In verses 36-37, Jesus makes it clear that our immaterial souls are valuable. The reason our souls are valuable is because that is the part that God himself breathed into us which gives us life (Genesis 2:7). It is that immaterial part of us that is God’s image – the imprint of his Spirit on us. We are valuable to God because we are made in his image (Genesis 1:27; Genesis 9:6).
Not only are our souls valuable to God, but we are supremely more valuable than anything else we could ever possess. From an accounting perspective, Jesus goes straight for the bottom line in these verses. Take your assets, subtract your liabilities, and that’s the net value. Jesus says if the entire world and all it can offer are your assets and your soul is a liability (or the payment), your value is negative. He tells us there is nothing we offer in exchange for our eternal, supremely valuable souls.
Imagine if everyone in the U.S. decided collectively to sell our country. What would the price tag be? Well, in the first quarter of 2014, the net value of the U.S. was $128 trillion. No one person could ever possibly pay that price, and even if someone could do that, they couldn’t keep it. Someone with bigger guns or more nukes would rise up to take it away. In fact, we don’t really own anything the way we do our eternal souls. That beautiful home you recently built…someone else will be living there sooner or later. That brand new dually you bought…eventually you’ll trade it for a newer model, and someone else will drive it. Not to mention the fact that we all die eventually, and I’ve never seen a hearse with a U-Haul in tow.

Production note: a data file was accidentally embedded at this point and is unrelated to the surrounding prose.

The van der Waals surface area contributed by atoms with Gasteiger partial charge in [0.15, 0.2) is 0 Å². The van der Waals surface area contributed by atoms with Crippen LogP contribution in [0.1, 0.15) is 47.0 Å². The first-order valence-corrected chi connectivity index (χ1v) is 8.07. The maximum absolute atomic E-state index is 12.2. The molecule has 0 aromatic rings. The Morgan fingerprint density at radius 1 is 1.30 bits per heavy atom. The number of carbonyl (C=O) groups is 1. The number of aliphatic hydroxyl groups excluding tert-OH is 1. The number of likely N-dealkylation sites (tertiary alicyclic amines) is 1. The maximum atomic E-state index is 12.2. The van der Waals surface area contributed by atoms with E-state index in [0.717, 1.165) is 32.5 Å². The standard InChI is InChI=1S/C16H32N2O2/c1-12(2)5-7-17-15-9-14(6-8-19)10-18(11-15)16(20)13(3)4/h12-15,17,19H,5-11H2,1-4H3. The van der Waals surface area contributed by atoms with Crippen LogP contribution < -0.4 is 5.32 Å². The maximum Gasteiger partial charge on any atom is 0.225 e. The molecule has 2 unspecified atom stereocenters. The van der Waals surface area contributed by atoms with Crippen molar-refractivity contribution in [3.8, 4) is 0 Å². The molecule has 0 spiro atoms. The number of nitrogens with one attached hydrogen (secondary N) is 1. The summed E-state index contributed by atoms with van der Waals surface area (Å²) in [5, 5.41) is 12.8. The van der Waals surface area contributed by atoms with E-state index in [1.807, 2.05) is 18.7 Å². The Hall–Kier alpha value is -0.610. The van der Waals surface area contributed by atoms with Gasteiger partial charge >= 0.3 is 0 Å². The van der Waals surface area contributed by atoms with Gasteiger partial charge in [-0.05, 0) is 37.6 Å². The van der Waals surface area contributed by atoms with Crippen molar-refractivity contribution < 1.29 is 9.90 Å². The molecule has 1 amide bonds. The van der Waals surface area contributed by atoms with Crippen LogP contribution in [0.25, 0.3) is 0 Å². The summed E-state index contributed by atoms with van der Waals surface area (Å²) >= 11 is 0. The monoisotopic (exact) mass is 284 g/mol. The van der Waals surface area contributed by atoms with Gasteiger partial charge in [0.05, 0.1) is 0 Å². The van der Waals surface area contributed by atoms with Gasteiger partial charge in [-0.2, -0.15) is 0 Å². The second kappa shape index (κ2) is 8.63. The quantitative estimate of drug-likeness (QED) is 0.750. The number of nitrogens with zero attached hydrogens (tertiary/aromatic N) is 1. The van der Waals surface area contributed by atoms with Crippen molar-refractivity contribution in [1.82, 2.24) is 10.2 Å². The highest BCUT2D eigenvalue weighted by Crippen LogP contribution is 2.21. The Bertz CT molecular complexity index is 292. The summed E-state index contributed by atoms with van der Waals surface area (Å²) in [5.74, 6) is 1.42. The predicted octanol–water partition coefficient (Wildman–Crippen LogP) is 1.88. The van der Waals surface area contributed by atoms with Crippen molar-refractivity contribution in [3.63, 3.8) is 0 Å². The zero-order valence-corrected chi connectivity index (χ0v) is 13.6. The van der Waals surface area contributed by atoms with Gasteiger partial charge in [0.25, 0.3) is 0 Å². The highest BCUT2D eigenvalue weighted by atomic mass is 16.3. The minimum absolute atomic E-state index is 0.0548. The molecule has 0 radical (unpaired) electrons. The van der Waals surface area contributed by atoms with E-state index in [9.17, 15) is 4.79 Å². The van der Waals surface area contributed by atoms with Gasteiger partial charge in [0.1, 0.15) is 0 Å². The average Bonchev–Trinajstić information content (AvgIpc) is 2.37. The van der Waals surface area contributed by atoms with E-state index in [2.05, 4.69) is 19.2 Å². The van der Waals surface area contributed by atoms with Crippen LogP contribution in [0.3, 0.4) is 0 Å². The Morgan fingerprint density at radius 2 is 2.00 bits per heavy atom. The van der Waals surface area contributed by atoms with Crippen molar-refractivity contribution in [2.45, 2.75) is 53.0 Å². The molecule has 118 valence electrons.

I want you to notice that first verse (Mark 8:34) tells us that this is directed at both the crowd and the disciples; this is not teaching for only the most dedicated followers of Jesus – it’s for all of us who desire to follow Him. In fact, that might be a better translation of Jesus’ first words, “If anyone desires to come after Me…” Coming after Jesus represents following Him in a physical sense; as far as location goes, you’re following Jesus. But then He says, “…let him deny himself, take up his cross, and follow me.” Follow me here indicates following in a behavioral sense, or obedience. Paraphrasing, “If you want to walk with Me, the life you live will be one where I am the leader and you obey Me.”
Jesus is demanding a great deal from us here. He isn’t saying we should die for Him; that might be easier – at least it would be over and done! He’s saying we should live as though we were dead to our own desires and be as obedient to Him as He was to the Roman soldier who likely told Him after his scourging, “Take up your cross and follow me!”